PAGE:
We bring actual users into the usability lab and ask them to complete a series of tasks with your website or software. Observational, user satisfaction, general aesthetic appeal, and performance data are collected, summarized, and used as the basis for design recommendations. The following data is collected:
- task success
- time to complete tasks
- number of links/steps to complete tasks
- whether user became “lost”
- user perceptions of ease of use and appeal
- usefulness of the information on your site
- user satisfaction with the site
- user eye movements
Our usability testing computer uses a 19” monitor integrated with the Tobii X120 eyetracking system, which can be used to detect and collect participant eye-gaze data during testing. The eye-tracker samples the position of the user’s eyes on an average of every 25ms (i.e., 60Hz) and is characterized by the unobtrusive addition of the eyetracking hardware (e.g., high resolution camera and near infra-red light-emitting diodes) to the monitor frame. This design aspect helps promote more natural user behavior by not placing unnatural restrictions on participants (e.g., helmets, head-rests).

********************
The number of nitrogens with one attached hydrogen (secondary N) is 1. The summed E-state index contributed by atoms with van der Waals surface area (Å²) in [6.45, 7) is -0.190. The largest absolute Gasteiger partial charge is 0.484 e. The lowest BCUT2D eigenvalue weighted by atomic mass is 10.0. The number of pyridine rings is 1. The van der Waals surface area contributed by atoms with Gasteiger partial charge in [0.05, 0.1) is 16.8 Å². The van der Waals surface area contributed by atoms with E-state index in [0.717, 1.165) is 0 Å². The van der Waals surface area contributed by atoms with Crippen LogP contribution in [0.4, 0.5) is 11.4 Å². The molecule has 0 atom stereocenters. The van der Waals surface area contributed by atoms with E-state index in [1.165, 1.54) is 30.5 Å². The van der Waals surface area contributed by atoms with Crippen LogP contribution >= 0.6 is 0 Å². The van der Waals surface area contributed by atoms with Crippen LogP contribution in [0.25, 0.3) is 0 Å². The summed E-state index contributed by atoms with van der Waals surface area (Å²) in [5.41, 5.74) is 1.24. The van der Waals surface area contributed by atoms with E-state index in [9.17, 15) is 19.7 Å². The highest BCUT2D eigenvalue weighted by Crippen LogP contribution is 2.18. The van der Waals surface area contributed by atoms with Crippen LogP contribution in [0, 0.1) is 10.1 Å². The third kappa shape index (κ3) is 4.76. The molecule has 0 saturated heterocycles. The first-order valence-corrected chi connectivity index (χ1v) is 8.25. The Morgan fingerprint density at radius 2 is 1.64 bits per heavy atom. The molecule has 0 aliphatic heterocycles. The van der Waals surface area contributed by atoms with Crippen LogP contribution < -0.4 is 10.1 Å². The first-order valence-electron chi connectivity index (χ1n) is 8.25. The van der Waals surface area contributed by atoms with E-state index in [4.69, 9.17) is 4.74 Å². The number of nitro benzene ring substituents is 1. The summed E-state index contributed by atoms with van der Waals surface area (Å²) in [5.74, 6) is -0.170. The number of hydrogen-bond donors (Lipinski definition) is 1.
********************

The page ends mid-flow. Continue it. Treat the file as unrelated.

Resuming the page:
Usability experts in the Software Usability Research Lab (SURL) will check your website or software for violations of usability standards, inconsistencies, usability, efficiency, and overall look-and-feel. In addition, recommendations will be made to fix any problems identified.
The first step in any software or website development project is to understand your end users and their environment. SURL will help you analyze your user’s online needs, expectations of services, terminology, and experiences using a variety of methodologies. These include focus groups, interviews, questionnaires, card sorting, and online surveys. SURL uses SurveyMonkey, Qualtrics, and SPSS software to develop customized online surveys to solicit user demographics and input. All of this information is used to help develop user profiles and personas.
The SURL team is continuously researching a variety of issues in human-computer interaction, including those impacting software and website usability, onscreen reading, handheld devices, and eyetracking. In addition to being presented at national conferences and submitted to HCI journals, summaries of this research are published in the Usability News newsletter. Usability News is a free web newsletter that is targeted to practitioners.